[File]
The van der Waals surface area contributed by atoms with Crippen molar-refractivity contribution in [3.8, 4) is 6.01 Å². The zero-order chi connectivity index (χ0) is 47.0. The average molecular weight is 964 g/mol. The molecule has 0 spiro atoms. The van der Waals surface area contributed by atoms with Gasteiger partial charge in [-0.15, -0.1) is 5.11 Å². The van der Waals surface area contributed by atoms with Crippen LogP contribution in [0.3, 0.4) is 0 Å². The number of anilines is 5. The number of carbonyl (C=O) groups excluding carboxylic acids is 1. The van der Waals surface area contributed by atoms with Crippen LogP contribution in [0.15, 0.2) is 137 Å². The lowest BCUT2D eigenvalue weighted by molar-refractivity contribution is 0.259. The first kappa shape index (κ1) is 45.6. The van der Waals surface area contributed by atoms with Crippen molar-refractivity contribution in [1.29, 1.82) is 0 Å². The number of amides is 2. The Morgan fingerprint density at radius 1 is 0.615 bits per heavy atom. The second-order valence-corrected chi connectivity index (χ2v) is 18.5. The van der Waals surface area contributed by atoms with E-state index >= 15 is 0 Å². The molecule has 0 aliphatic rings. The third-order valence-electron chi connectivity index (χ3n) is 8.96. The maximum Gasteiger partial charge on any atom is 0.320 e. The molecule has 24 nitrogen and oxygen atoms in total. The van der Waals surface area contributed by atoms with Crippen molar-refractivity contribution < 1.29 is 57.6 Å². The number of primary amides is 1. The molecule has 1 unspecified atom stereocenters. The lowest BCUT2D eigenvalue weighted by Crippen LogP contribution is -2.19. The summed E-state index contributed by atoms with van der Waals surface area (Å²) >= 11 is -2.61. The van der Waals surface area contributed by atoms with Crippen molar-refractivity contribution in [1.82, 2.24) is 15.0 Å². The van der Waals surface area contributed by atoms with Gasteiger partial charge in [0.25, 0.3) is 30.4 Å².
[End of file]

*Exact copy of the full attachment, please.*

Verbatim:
The van der Waals surface area contributed by atoms with Crippen molar-refractivity contribution in [3.8, 4) is 6.01 Å². The zero-order chi connectivity index (χ0) is 47.0. The average molecular weight is 964 g/mol. The molecule has 0 spiro atoms. The van der Waals surface area contributed by atoms with Gasteiger partial charge in [-0.15, -0.1) is 5.11 Å². The van der Waals surface area contributed by atoms with Crippen LogP contribution in [0.3, 0.4) is 0 Å². The number of anilines is 5. The number of carbonyl (C=O) groups excluding carboxylic acids is 1. The van der Waals surface area contributed by atoms with Crippen LogP contribution in [0.15, 0.2) is 137 Å². The lowest BCUT2D eigenvalue weighted by molar-refractivity contribution is 0.259. The first kappa shape index (κ1) is 45.6. The van der Waals surface area contributed by atoms with Crippen molar-refractivity contribution in [1.29, 1.82) is 0 Å². The number of amides is 2. The Morgan fingerprint density at radius 1 is 0.615 bits per heavy atom. The second-order valence-corrected chi connectivity index (χ2v) is 18.5. The van der Waals surface area contributed by atoms with E-state index >= 15 is 0 Å². The molecule has 0 aliphatic rings. The third-order valence-electron chi connectivity index (χ3n) is 8.96. The maximum Gasteiger partial charge on any atom is 0.320 e. The molecule has 24 nitrogen and oxygen atoms in total. The van der Waals surface area contributed by atoms with Crippen molar-refractivity contribution < 1.29 is 57.6 Å². The number of primary amides is 1. The molecule has 1 unspecified atom stereocenters. The lowest BCUT2D eigenvalue weighted by Crippen LogP contribution is -2.19. The summed E-state index contributed by atoms with van der Waals surface area (Å²) >= 11 is -2.61. The van der Waals surface area contributed by atoms with Crippen molar-refractivity contribution in [1.82, 2.24) is 15.0 Å². The van der Waals surface area contributed by atoms with Gasteiger partial charge in [0.25, 0.3) is 30.4 Å².